I have witnessed adoptive families and birth families who enjoy exchanging gifts and others who have chosen to keep their relationship focused on the relationship and don't want to burden either family with adding to the Christmas shopping list.  It is certainly individual and the most important thing is to communicate and talk about it if the uncertainty of know what you should or shouldn't do has caused you to stay awake at night.  Simply say, "I've been thinking about Christmas coming up and I sure want you to know how much you mean to our family every month throughout the year, but wondered what your thoughts are about whether we should exchange gifts or not?".  It comes out much easier than you might anticipate - and you'll feel so much better once you know what's expected.

If you choose not to exchange gifts, there are still some great ideas for the holidays: 

Send a photo card, making it more personal than the standard greeting and really think about your message inside (don't use your standard, 1 line greeting that you will write on all 100 of your cards). 

Make an ornament for the Christmas tree and mail it in early December. 

Consider sending an "update letter" and some new photographs.  This is a great idea for birth parents as well.  It is easy for birth parents to think that they have nothing to tell about themselves, but make an effort at the end of this year to tell the adoptive family about you and your family and include updated pictures of yourself. 

Share a holiday tradition between families.  Maybe it's a special breakfast that you enjoy as a family, a story that is read annually, a Christmas movie that's a "must" in your home, a family recipe, etc. 

Monday, November 29, 2010

"Celebrate Adoption" Skating Party Pictures

To celebrate National Adoption Month here in Lynchburg, Family Life Services hosted over 225 people at the LaHaye Ice Center for the "Celebrate Adoption" Skating Party!  The group was composed of friends of the ministry, birth families, adoptive families, and foster families.  Many families had adopted through FLS or had used our services for pre or post-adoption services and we had some families join us from the community.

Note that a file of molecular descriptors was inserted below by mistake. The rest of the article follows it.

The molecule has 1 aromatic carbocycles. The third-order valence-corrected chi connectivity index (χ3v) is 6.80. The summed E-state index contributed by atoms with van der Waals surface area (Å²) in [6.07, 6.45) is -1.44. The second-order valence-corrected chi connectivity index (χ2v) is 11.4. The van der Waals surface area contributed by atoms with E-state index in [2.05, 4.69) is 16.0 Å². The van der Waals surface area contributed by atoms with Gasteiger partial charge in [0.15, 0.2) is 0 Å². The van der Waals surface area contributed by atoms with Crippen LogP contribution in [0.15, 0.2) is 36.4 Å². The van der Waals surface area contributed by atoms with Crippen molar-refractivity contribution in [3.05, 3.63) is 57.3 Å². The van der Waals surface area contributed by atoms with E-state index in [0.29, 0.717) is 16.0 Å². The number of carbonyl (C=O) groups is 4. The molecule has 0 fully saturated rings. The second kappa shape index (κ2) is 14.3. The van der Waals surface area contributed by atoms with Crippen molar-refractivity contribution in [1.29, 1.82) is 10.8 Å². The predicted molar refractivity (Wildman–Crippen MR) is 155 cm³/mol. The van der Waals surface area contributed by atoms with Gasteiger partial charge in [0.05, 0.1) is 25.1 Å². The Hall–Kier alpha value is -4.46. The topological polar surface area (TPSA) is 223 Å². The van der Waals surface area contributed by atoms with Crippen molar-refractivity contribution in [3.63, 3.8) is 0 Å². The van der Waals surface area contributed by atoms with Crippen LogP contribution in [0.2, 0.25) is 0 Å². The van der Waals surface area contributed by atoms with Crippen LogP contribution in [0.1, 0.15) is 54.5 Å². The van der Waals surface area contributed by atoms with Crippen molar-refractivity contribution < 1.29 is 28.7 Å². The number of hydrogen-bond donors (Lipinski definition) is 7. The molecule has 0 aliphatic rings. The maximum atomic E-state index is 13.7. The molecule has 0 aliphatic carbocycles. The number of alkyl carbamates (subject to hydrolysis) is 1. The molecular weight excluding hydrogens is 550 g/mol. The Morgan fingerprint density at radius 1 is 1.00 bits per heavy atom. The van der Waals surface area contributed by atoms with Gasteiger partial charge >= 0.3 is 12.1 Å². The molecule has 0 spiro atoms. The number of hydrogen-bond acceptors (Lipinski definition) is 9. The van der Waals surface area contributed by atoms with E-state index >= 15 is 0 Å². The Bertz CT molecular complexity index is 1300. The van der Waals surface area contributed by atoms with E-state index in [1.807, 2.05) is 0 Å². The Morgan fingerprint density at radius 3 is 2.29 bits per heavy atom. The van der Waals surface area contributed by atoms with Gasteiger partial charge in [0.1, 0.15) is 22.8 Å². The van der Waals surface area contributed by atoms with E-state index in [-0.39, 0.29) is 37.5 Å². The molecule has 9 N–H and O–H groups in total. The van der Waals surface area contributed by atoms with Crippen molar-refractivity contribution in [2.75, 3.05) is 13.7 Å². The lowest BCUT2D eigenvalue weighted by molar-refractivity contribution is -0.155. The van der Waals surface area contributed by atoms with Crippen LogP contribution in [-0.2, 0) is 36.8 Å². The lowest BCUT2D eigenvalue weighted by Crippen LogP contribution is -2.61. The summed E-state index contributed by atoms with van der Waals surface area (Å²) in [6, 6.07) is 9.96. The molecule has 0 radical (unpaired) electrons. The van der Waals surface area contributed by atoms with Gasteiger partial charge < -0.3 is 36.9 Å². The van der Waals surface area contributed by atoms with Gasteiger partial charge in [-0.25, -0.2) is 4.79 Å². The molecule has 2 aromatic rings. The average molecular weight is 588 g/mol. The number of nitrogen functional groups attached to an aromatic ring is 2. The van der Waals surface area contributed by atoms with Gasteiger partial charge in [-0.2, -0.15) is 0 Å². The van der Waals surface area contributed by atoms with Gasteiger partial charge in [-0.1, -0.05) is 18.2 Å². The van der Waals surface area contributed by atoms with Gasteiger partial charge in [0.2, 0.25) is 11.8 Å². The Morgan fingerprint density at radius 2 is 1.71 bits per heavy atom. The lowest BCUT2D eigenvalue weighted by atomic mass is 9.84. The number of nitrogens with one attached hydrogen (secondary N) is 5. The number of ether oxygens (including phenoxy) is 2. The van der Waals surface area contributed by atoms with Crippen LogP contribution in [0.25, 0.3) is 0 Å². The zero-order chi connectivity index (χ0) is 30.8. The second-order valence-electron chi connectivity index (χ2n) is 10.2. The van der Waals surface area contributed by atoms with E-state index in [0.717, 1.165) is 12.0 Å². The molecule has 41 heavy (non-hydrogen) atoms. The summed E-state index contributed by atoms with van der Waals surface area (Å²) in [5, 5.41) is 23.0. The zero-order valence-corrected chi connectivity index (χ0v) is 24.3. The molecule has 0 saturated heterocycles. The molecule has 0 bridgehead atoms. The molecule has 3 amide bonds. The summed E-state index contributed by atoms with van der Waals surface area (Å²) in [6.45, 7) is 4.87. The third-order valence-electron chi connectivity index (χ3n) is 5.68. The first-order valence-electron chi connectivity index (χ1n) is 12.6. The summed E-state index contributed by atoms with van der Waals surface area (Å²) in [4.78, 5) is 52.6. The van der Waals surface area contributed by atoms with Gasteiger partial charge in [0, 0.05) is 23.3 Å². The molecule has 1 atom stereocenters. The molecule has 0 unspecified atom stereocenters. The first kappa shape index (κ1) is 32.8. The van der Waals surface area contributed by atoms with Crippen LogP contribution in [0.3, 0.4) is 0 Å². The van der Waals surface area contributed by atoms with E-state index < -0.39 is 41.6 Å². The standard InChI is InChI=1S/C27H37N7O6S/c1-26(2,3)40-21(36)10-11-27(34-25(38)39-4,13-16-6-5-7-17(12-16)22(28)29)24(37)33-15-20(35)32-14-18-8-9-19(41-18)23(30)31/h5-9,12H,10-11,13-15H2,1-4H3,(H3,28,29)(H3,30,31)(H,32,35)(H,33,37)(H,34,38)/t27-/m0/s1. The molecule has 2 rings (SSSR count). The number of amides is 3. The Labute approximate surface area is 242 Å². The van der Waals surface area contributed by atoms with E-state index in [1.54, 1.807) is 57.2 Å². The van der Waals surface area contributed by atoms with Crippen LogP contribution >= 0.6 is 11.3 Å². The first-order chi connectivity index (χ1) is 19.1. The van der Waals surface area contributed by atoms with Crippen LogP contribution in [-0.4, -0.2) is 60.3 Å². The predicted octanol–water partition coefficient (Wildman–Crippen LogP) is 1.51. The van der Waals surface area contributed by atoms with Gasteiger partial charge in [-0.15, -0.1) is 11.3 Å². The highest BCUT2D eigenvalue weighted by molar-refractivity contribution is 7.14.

Through the generous donations of two local families, we were able to provide free skating, free skate rentals, pizza, cupcakes, drinks and a professional face painter for all to enjoy.  We hope to be able to continue to make this event an annual tradition for our agency as we feel that it's a wonderful time for old friends to reunite and new friends to get acquainted!  You can view a sample of pictures from the day here or in the album on the sidebar. 

Tuesday, November 16, 2010

Wendy's Story: Lives Changed, Futures Restored

This was written by a birthmother who received counseling and services from our organization in 2002.  When asked what this ministry has meant to her, this was her response and testimony to the life-changing efforts of FLS & LGH.

If the Liberty Godparent Home & Family Life Services had not helped me in 2002, I would not be where I am today and I would not have been able to kick my drug habit! When I came to the home, they told me I was too old for the residential program but agreed to talk to me about my situation and see how they could help. I cried and told the director, at the time, what I was going through - I had a two year old son that I could not take care of and I was pregnant with another child in addition to having a drug addiction. They never turned their backs on me, regardless of my circumstances or my age. I haven’t done anything illegal since the day I stepped foot into the Godparent Home. When I placed my son for adoption through Family Life Services, the ministry helped me to get a job at Liberty University where I worked in Admissions for four years. I then transitioned into overseeing the Customer Service department at a large company where I have worked ever since.

I see my birth son about three to four times a year and have built a very good open adoption relationship with the adoptive mother and father. I have full custody of my oldest son and am now parenting a younger son as well. I am getting ready to get married June 11, 2011 to my best friend and we have been in a relationship for nine years. I am also an active member of my church. If it wasn’t for Family Life Services and the Godparent Home, I have no idea where I (or my two children) would be. They truly saved my life and gave me hope for a bright future. I am so thankful for this ministry’s investment in my life and will tell this story to anyone that will ask!

Wendy is pictured below with her fiance.  Thank you for sharing your story of a life impacted and changed!

Thursday, November 4, 2010

Help an FLS Adoptive Family Help Orphans

We had the privilege of working with a couple, Jim & Susan, to help them adopt two children from Ethiopia earlier this year. They have a passion for adoption and have recently entered a contest with Dave Ramsey called The Great Giving Challenge and have the opportunity to help other adoptive families by giving away $1000 to five adoptive families who need help funding their adoptions. I want to see this happen and how appropriate would it be for this gift to become a reality during National Adoption Month!